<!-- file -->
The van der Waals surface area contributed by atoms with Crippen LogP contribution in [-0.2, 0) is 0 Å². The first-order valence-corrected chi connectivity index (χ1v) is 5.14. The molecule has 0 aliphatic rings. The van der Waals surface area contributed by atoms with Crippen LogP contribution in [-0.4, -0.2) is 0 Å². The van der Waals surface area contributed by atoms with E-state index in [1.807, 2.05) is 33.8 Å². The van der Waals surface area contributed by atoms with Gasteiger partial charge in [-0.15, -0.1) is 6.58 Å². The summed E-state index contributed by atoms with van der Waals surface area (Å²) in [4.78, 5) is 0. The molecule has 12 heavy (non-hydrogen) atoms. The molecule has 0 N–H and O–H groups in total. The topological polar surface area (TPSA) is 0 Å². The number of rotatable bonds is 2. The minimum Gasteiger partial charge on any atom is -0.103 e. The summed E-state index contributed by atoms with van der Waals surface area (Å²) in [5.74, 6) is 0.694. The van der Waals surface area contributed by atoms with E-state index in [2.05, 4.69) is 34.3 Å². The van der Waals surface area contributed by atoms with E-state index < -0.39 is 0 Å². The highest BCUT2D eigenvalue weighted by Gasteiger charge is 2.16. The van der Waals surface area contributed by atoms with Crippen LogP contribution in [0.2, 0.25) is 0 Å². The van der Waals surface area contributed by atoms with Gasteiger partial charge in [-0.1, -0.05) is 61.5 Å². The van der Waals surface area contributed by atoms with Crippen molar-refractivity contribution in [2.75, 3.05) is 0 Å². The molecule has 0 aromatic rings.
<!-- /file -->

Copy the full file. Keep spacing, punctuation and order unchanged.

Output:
The van der Waals surface area contributed by atoms with Crippen LogP contribution in [-0.2, 0) is 0 Å². The first-order valence-corrected chi connectivity index (χ1v) is 5.14. The molecule has 0 aliphatic rings. The van der Waals surface area contributed by atoms with Crippen LogP contribution in [-0.4, -0.2) is 0 Å². The van der Waals surface area contributed by atoms with E-state index in [1.807, 2.05) is 33.8 Å². The van der Waals surface area contributed by atoms with Gasteiger partial charge in [-0.15, -0.1) is 6.58 Å². The summed E-state index contributed by atoms with van der Waals surface area (Å²) in [4.78, 5) is 0. The molecule has 12 heavy (non-hydrogen) atoms. The molecule has 0 N–H and O–H groups in total. The topological polar surface area (TPSA) is 0 Å². The number of rotatable bonds is 2. The minimum Gasteiger partial charge on any atom is -0.103 e. The summed E-state index contributed by atoms with van der Waals surface area (Å²) in [5.74, 6) is 0.694. The van der Waals surface area contributed by atoms with E-state index in [2.05, 4.69) is 34.3 Å². The van der Waals surface area contributed by atoms with E-state index < -0.39 is 0 Å². The highest BCUT2D eigenvalue weighted by Gasteiger charge is 2.16. The van der Waals surface area contributed by atoms with Crippen LogP contribution in [0.2, 0.25) is 0 Å². The van der Waals surface area contributed by atoms with Gasteiger partial charge in [-0.1, -0.05) is 61.5 Å². The van der Waals surface area contributed by atoms with Crippen molar-refractivity contribution in [2.75, 3.05) is 0 Å². The molecule has 0 aromatic rings.